It has a lot more depth to it than you'd think.
                    The author took an interest in western mysticism and there's a lot of that hidden i there.

                    Comment


                    • #11
                      Originally posted by danskmacabre View Post
                      Currently read "The Neverending Story" by Michael Ende, the book the movie was based on.
                      A teen fantasy book, but actually quite good.

                      Also reading "Moonchild", by Aleister Crowley

                      And "The power that preserves" by Stephen Donaldsen.
                      I've read this before a few times many years ago, but I decided to read the series again and this is the last book in the first Trilogy.

                      I have a few other books I'm working through about Mysticism and others that are technical books relating to Virtual machines and programming.
                      "Moonchild" is a beautiful book by Crowley. I haven't read it in years, but really enjoyed it.
                      "He found a coin in his pocket, flipped it. She called: 'Incubus!'
                      'Succubus,' he said. 'Lucky old me.'" - Michael Moorcock The Final Programme

                      Comment


                      • #12
                        I have watched the Neverending movie back in the 80s and it has been since a favorite of mine. Some years later I have found a copy of the book and I read it and loved. It was great to see the movie was just half the book and I ended up loving the whole story even more.
                        "From time to time I demonstrate the inconceivable, or mock the innocent, or give truth to liars, or shred the poses of virtue.(...) Now I am silent; this is my mood." From Sundrun's Garden, Jack Vance.
                        "As the Greeks have created the Olympus based upon their own image and resemblance, we have created Gotham City and Metropolis and all these galaxies so similar to the corporate world, manipulative, ruthless and well paid, that conceived them." Braulio Tavares.

                        Comment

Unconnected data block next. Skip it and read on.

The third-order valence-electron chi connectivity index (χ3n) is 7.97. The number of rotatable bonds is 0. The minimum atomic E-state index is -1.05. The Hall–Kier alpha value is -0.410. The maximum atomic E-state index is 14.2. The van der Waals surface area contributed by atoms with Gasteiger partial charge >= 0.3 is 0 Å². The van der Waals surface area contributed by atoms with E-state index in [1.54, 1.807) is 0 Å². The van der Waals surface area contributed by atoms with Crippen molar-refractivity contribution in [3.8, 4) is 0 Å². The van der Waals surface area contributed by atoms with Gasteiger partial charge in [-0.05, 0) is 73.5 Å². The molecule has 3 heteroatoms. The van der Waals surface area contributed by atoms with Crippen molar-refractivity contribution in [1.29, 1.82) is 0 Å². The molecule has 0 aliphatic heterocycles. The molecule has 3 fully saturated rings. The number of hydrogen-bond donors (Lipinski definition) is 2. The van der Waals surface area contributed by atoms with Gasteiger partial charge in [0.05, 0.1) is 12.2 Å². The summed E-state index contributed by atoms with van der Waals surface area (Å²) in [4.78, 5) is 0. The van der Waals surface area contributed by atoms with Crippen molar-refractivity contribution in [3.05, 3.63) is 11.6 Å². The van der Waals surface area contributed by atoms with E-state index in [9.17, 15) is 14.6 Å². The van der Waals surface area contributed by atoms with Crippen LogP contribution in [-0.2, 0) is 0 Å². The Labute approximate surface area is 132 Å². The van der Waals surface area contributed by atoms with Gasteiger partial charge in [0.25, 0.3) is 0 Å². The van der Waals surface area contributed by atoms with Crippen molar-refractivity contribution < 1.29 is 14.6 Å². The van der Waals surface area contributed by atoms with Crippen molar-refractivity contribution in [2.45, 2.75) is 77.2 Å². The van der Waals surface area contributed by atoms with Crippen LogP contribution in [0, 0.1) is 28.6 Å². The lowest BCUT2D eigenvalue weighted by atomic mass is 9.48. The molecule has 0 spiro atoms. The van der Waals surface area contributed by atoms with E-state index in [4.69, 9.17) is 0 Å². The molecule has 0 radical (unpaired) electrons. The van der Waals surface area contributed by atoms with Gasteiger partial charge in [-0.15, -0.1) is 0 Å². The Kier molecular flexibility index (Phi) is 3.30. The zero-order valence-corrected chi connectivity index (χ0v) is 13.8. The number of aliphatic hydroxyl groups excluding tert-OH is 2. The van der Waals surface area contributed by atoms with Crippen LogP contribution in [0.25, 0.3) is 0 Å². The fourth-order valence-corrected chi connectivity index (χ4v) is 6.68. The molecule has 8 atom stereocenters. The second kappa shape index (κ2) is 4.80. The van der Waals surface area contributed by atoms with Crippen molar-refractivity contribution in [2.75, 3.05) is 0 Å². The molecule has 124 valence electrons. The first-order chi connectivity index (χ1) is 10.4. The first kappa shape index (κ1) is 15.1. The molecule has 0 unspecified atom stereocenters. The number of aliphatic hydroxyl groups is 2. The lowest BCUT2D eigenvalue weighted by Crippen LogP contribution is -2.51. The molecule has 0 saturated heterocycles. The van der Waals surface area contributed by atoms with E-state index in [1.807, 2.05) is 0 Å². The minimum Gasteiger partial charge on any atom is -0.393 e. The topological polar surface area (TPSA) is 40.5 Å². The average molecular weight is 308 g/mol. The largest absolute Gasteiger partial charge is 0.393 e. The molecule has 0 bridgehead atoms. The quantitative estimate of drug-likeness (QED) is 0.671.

• #13
                          I have finished The Shadow of The Torturer reread and started The Claw of The Conciliator. I am also reading Grokking Algorithms.
                          "From time to time I demonstrate the inconceivable, or mock the innocent, or give truth to liars, or shred the poses of virtue.(...) Now I am silent; this is my mood." From Sundrun's Garden, Jack Vance.
                          "As the Greeks have created the Olympus based upon their own image and resemblance, we have created Gotham City and Metropolis and all these galaxies so similar to the corporate world, manipulative, ruthless and well paid, that conceived them." Braulio Tavares.

                          Comment


                          • #14
                            Originally posted by zlogdan View Post
                            I have finished The Shadow of The Torturer reread and started The Claw of The Conciliator.
                            Oh nice. there's a really sort of dark, mellow mood to that series of books.
                            You have to be in the right frame of mind to enjoy those books.
                            I read them many years ago in the 80s.

                            Comment


                            • #15
                              Originally posted by danskmacabre View Post

                              Oh nice. there's a really sort of dark, mellow mood to that series of books.
                              You have to be in the right frame of mind to enjoy those books.
                              I read them many years ago in the 80s.
                              The crazy thing for me was that the very first Gene Wolfe book I read has been Fifth Head Of Cerberus, which I had found not that good. I actually thought I would never read Gene Wolfe again.
                              Then, I picked up Shadow Of The Torturer and could not stop reading it. It was the sort of book that I thought about it before sleeping. I have later read Fifth Head Of Cerberus again and loved it.
                              "From time to time I demonstrate the inconceivable, or mock the innocent, or give truth to liars, or shred the poses of virtue.(...) Now I am silent; this is my mood." From Sundrun's Garden, Jack Vance.
                              "As the Greeks have created the Olympus based upon their own image and resemblance, we have created Gotham City and Metropolis and all these galaxies so similar to the corporate world, manipulative, ruthless and well paid, that conceived them." Braulio Tavares.

                              Comment